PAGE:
The AAV-7 series of assault amphibious vehicles was born as the LVTP-7 in the late 1960s. The initiative called for an armored personnel carrier with sea-going qualities that could serve the United States Marine Corps in transporting men and supplies from off-shore ships to positions inland. The tracked nature and distinct hull design of the vehicle ensured that it could fulfill both requirements and the AAV-7 series has since served with distinction for several decades now. The vehicle is also known as the "Amtrack" or "Battle Bus" and is utilized by the Assault Amphibian Battalions of the USMC. It is expected to be replaced by the results of the ongoing "Amphibious Combat Vehicle" (ACV) program. The AAV-7 has served beyond the USMC with the forces of Argentina, Brazil, Mexico, Italy, South Korea, Taiwan, Spain, Thailand, Venezuela and Indonesia. However, the USMC is, by far, the largest supporter of the AAV-7 vehicle - managing some 1,300 examples in inventory. South Korea is second with approximately 162 units.
For centuries there lived the long-standing challenge in warfare of moving the fighting man from sea to land. This proved a central challenge to the United States Navy/Marines during World War 2 which - along with her allies - was pitted against the entrenched forces of the Empire of Japan across the vastness of the Pacific. The campaign would require the transporting of soldiers, machinery and supplies across thousands of miles of water and land utilizing massive concentrated assaults which proved critical to victory in the Pacific.
One of the key (though largely unsung) heroes the American march to Tokyo was the landing craft. These coastal-minded vessels were launched with a full complement of infantry, support material, fire support equipment and the like against fortified locations across enemy-held beaches. In time, thought was given to a better-armed and armored landing vehicles that could not only traverse bodies of water in transporting infantry but also go ashore and continue the fight inland in support of advancing ground personnel. In essence, a new kind of infantry fighting vehicle would be born and - for the Americans - this came in the form of the "LVT-1" and culminated in the "LVT-4". After the war, the massive "LVT-5" was developed for the same purpose and replaced all preceding types. The LVT-5 held the capability to move up to 34 armed infantry from offshore ships to awaiting beaches while its tracked nature assured mobility beyond that, capable of bringing the fight to the enemy in a whole new way. Armed with a 7.62mm machine gun and powered by a Continental 700 horsepower engine, the LVT-5 was utilized by the United States and several allies (Chile, Philippines and Chile) and eventually emerged in a command vehicle form, a fire support version, an armored recovery variant and a dedicated mine sweeper. The LTV-5 was followed by the limited-run LVT-6.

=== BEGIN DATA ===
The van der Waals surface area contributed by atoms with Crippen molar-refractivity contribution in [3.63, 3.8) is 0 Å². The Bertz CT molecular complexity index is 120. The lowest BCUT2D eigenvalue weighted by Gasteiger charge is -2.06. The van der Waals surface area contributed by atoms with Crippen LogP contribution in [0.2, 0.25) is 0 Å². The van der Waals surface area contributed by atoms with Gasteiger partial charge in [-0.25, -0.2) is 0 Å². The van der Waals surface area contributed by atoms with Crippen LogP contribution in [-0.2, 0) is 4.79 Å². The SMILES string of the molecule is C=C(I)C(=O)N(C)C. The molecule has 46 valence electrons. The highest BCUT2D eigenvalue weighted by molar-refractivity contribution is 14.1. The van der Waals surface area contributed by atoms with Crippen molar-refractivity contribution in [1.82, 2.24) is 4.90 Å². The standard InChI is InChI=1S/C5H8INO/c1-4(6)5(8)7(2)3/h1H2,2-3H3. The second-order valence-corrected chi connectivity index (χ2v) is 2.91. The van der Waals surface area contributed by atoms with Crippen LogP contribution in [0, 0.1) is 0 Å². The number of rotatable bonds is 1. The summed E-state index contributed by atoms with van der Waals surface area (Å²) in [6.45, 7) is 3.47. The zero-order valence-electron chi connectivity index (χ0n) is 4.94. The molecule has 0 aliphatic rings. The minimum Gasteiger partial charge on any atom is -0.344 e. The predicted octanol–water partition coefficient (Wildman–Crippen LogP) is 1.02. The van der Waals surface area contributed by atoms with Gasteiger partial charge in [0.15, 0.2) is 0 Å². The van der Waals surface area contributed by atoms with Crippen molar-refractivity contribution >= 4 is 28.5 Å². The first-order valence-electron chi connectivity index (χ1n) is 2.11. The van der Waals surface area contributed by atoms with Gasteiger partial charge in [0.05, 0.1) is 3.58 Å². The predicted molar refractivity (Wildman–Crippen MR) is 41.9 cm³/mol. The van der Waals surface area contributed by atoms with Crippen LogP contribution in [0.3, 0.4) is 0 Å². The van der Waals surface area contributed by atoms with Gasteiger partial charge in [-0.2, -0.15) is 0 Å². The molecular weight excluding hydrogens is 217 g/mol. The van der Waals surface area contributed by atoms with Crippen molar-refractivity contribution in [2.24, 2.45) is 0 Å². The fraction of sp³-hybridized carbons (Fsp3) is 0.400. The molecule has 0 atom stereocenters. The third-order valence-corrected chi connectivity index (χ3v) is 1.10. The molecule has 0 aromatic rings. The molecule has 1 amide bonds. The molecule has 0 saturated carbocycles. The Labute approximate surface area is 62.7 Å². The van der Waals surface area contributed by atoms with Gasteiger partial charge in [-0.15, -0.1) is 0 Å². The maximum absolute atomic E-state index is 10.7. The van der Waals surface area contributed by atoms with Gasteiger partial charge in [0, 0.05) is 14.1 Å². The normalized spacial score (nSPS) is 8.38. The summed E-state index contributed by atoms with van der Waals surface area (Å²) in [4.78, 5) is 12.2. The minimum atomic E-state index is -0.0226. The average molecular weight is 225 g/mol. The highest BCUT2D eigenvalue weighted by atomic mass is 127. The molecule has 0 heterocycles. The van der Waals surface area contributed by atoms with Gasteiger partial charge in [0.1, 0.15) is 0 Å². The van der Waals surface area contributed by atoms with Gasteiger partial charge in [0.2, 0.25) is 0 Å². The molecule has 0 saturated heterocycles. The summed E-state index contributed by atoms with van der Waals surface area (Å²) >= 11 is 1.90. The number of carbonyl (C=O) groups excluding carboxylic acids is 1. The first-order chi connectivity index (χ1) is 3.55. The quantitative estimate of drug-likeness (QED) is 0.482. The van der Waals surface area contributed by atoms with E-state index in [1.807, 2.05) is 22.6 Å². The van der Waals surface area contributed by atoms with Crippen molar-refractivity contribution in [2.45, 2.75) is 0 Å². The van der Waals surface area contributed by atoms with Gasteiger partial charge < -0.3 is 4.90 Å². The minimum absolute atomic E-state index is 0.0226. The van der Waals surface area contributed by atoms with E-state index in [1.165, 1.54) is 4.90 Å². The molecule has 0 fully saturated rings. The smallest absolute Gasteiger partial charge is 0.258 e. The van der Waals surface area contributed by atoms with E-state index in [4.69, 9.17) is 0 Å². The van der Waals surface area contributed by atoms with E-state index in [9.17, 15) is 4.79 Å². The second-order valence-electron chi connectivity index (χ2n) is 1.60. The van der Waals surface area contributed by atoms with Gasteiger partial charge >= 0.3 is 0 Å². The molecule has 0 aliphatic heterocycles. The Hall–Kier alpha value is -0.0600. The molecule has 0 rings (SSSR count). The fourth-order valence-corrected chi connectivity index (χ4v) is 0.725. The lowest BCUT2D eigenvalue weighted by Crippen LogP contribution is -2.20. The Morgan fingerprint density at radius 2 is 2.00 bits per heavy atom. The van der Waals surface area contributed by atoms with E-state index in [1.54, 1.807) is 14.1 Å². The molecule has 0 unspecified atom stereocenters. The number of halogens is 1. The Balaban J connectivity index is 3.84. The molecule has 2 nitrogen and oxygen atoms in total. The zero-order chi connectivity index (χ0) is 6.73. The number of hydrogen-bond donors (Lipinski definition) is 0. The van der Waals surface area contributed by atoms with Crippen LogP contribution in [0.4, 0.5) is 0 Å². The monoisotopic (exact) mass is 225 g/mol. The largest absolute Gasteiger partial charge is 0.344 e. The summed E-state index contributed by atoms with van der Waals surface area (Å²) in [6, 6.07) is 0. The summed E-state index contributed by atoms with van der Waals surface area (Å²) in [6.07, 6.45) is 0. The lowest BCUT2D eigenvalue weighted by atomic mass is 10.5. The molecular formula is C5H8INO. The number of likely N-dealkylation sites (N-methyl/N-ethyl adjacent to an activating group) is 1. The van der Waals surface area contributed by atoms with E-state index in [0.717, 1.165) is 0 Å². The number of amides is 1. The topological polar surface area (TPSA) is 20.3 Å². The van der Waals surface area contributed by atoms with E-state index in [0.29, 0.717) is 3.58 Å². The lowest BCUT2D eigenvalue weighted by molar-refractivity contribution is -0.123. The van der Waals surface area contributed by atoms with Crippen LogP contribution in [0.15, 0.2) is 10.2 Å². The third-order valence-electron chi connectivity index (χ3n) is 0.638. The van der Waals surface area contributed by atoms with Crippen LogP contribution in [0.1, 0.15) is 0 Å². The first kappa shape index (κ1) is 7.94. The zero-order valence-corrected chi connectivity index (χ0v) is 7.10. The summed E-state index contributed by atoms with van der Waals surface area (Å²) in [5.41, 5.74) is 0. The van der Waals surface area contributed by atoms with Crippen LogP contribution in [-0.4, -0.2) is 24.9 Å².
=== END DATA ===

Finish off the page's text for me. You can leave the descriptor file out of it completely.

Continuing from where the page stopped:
In the 1960s, the United States Marines began to focus on a replacement for their aging fleet of LVT-5. FMC Corporation was charged with the design and development of a new amphibious armored personnel carrier (APC). This carrier would be capable of operations from US Navy/Marine amphibious assault vessels and carry a full complement of 25 combat-ready personnel or 10,000lbs of cargo. As such, the design would be made buoyant with basic seaworthy qualities while still retaining a capable on-shore infantry fighting vehicle (IFV) component. In September of 1967, the first pilot vehicles (known as the LVTPX12) were made ready for evaluation to which they were then formally adopted for service with the USMC as the LVTP -7 ("Landing Vehicle, Tracked Personnel, Model 7"). Serial production followed with initial deliveries beginning in 1971. Formal operational service of the new vehicle was attained in 1972 with the last LVT-7 delivered in 1974 (FMC Corporation has since been absorbed by defense powerhouse BAe Systems).
The LVTP-7 certainly held a distinct appearance about her with her raised boat-like bow, wheeled-tracked system and slab-sided hull superstructure. The vehicle was given six double-tired road wheels to a track side with the drive sprocket at the front and the track idler at the rear. Ground clearance was 16 inches with an 8-foot trench crossing capability. The front hull held a well-sloped raised underside and near horizontal glacis plate leading up to the flat hull superstructure roof. The hull sides were vertical in their design as was the rear hull facing. The rear facing sported a power-operated large rectangular door for unloading troops and supplies via the door-turned-ramp at speed. There was also a smaller nested door within the door/ramp assembly for a more protected entry-exit. The hull was constructed of all-welded aluminum (up to 45mm thick). The internal configuration saw the driver seated at the front left of the hull with the vehicle commander to his immediate rear (these positions were noted for their individual cupolas along the hull roof). A periscope allowed for outward vision when the vehicle was fully "buttoned" down. A turret was offset to the right-front side of the hull and this served to provide suppression firepower as the unit neared the shoreline and enemy positions inland. The engine was fitted to the front which not only helped to increase frontal protection but also freed the rear internal volume of the hull for the passenger cabin. Up to 25 personnel could be seated across three benches running the length of the design and fixed along the sides and center portion of the cabin. The passenger cabin was also completed with overhead hatches for loading/unloading cargo prior to launch. As completed, the LVTP-7 held an inherent amphibious capability, being able to propel itself in water by its own tracks or via a pair of waterjets fitted aft of the track idlers at the rear.